The Fort Worth Court of Appeals conclusively held that a suit to modify and vacate a geographic restriction brought by the person having the right to determine the child’s primary residence falls within §156.102(a), requiring an affidavit and initial showing of significant impairment to proceed and subject to dismissal without such.
“Thus, we hold that a suit seeking to eliminate or modify the terms of a geographical restriction on a person having the exclusive right to determine a child’s primary residence is a “suit seeking to modify the designation of the person having the exclusive right to designate the primary residence of a child” for purposes of section 156.102(a).”
Id. at 716. Therefore, the Mother was required to file an affidavit alleging significant impairment with her petition/amended petition. Id. The trial court acted properly in dismissing Mother’s suit where no significant impairment was alleged to support vacating a geographic restriction.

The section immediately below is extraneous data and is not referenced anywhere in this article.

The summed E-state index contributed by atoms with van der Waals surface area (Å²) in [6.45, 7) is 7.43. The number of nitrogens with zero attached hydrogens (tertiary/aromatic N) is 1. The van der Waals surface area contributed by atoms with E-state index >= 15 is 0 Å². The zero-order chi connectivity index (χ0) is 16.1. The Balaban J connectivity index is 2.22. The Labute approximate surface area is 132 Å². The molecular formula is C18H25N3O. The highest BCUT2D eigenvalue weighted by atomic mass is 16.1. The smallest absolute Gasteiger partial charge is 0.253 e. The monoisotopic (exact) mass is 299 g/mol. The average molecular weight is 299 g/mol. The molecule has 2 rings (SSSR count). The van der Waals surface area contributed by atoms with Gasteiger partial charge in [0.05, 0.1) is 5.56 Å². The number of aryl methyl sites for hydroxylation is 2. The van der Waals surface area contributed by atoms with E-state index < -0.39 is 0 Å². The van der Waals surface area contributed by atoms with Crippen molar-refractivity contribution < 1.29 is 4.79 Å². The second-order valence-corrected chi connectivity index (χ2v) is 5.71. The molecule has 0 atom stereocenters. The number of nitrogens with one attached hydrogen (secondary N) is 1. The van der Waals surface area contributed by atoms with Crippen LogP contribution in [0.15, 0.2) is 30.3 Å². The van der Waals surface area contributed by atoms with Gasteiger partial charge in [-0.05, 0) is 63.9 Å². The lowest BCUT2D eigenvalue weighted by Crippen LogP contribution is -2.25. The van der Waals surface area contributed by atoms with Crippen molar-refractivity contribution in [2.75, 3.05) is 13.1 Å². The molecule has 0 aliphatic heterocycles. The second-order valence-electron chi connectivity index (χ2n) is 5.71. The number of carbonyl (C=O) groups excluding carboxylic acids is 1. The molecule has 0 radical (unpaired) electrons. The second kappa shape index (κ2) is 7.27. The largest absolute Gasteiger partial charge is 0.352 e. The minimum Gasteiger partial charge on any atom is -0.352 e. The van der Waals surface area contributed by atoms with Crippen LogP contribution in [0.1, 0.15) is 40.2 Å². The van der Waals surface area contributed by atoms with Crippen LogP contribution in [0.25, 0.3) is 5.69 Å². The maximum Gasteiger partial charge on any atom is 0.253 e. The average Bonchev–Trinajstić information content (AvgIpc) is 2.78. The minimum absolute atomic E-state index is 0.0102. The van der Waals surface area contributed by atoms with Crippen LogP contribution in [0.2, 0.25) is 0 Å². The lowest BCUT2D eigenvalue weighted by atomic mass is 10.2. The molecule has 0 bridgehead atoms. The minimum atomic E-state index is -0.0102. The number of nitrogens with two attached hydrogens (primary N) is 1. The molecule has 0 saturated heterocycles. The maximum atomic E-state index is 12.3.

Plus, attorney’s fees are mandatory where the modification is dismissed. Where a suit for modification is brought for the sole purpose of harassment, the trial court has authority to award attorney’s fees to the responding party. Tex. Fam. Code §156.005. Specifically, where a party fails to meet the initial pleading requirements of §156.102 showing a significant impairment which results in dismissal of the suit for modification, attorney’s fees are warranted. The Houston 14th Court of Appeals applied §156.005’s mandate to award of attorney’s fees to a dismissal for failure to file a §156.102 affidavit in a modification suit. Stashak v. Stashak, 2003 WL 21230406, at *3 (Tex. App. – Houston [14th Dist.] 2003, no pet.). Further, such attorney fee award must be taxed as court costs and subject to collection as such. Tex. Fam. Code §156.005.